Former America’s Got Talent judge Gabrielle Union recently appeared on The Daily Show to talk with host Trevor Noah about fighting racism. The actress shared some details about her experience on the show.
Gabrielle described the current times as “one big anxiety attack,” between the COVID-19 pandemic and police brutality against black people. She called it a “non-stop onslaught of trauma.”
Gabrielle Union Talks About NBC’s Racism Investigation
Gabrielle Union was fired from AGT after speaking out about instances of racism and a “toxic” culture on set. An outside investigation was conducted, which concluded that there was an “overall culture of diversity” on the show, and denied several of Gabrielle’s claims.
Gabrielle told Trevor that she expected an “independent investigation” into her claims to be actually independent, but shared, “When NBC and Fremantle and Syco pay for that investigation, they control it.”
She added that the investigation “turned over what they believe to be inflammatory things” about her to NBC executive Paul Telegdy. She repeated her previous assertion that he used this to threaten her agent in order to stop her from speaking out.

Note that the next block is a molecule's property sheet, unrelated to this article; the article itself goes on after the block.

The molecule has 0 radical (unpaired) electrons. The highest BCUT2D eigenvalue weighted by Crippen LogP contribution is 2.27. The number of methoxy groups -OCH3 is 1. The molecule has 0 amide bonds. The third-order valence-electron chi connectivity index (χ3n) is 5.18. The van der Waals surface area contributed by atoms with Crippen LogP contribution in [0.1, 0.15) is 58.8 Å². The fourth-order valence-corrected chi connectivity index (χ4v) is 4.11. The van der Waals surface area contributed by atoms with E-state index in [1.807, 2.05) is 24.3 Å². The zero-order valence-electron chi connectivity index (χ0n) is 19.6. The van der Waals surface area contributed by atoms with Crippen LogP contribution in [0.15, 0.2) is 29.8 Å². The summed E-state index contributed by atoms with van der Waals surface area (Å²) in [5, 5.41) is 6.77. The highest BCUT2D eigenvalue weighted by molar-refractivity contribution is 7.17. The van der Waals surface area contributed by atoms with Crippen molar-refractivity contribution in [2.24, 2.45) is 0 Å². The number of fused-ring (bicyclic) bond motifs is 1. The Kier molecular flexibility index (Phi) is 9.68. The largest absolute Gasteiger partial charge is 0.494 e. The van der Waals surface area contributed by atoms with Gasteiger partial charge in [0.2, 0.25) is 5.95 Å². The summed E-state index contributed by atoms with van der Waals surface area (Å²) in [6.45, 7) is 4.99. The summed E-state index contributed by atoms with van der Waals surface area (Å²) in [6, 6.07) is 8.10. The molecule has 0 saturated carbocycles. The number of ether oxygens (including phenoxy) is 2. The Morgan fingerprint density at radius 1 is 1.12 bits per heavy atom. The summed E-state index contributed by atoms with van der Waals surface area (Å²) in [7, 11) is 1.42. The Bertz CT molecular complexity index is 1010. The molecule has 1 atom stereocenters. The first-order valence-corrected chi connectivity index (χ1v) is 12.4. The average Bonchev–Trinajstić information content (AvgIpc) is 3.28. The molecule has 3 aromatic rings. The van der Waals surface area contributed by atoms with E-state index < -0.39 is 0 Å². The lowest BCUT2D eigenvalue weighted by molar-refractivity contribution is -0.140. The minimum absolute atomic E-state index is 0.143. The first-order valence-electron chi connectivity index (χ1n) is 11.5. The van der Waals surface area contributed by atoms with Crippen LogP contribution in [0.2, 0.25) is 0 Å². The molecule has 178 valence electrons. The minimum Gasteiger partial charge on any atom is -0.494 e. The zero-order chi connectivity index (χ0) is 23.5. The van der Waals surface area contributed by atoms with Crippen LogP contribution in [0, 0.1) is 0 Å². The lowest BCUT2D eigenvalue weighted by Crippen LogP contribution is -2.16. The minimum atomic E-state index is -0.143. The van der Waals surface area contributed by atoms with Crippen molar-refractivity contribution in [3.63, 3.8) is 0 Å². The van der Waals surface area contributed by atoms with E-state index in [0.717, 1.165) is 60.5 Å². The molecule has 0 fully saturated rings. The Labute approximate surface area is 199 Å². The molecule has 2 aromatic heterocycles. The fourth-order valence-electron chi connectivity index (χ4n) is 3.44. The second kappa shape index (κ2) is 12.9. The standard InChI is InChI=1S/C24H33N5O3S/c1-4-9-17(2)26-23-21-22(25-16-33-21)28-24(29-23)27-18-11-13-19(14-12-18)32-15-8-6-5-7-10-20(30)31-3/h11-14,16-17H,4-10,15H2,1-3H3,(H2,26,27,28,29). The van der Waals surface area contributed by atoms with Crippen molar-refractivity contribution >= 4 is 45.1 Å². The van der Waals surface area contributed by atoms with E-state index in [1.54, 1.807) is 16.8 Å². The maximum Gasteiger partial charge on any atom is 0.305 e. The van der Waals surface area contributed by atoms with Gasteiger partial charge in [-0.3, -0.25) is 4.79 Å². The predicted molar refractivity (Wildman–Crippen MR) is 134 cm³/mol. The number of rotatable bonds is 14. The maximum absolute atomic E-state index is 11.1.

The actress recently filed a harassment, discrimination, and retaliation complaint in which she accuses Paul Telegdy of trying to “silence and intimidate her.” She reportedly has phone records which prove this.
Gabrielle Calls Out Simon Cowell For Smoking On Set
Gabrielle said she thought AGT would be “the easiest show” to work on. However, on her first day, Simon Cowell was smoking cigarettes indoors. “I’ve worked a long time, I’ve worked with all kinds of people,” she said. “I’ve never experienced that.”
She pointed out that when the boss of a show “doesn’t believe that the law applies to him or the rules apply to him,” it sends a message to people who might take issue with problems such as racism on set.
“We have to hold the people at the very top accountable,” Gabrielle told Trevor. She said the entertainment industry has to stop trying to “work around the bad apples” instead of having consequences.
She said representation has to change “across the board” and emphasized that sometimes leaders have to “get out of the way and make room for someone else” rather than centering themselves.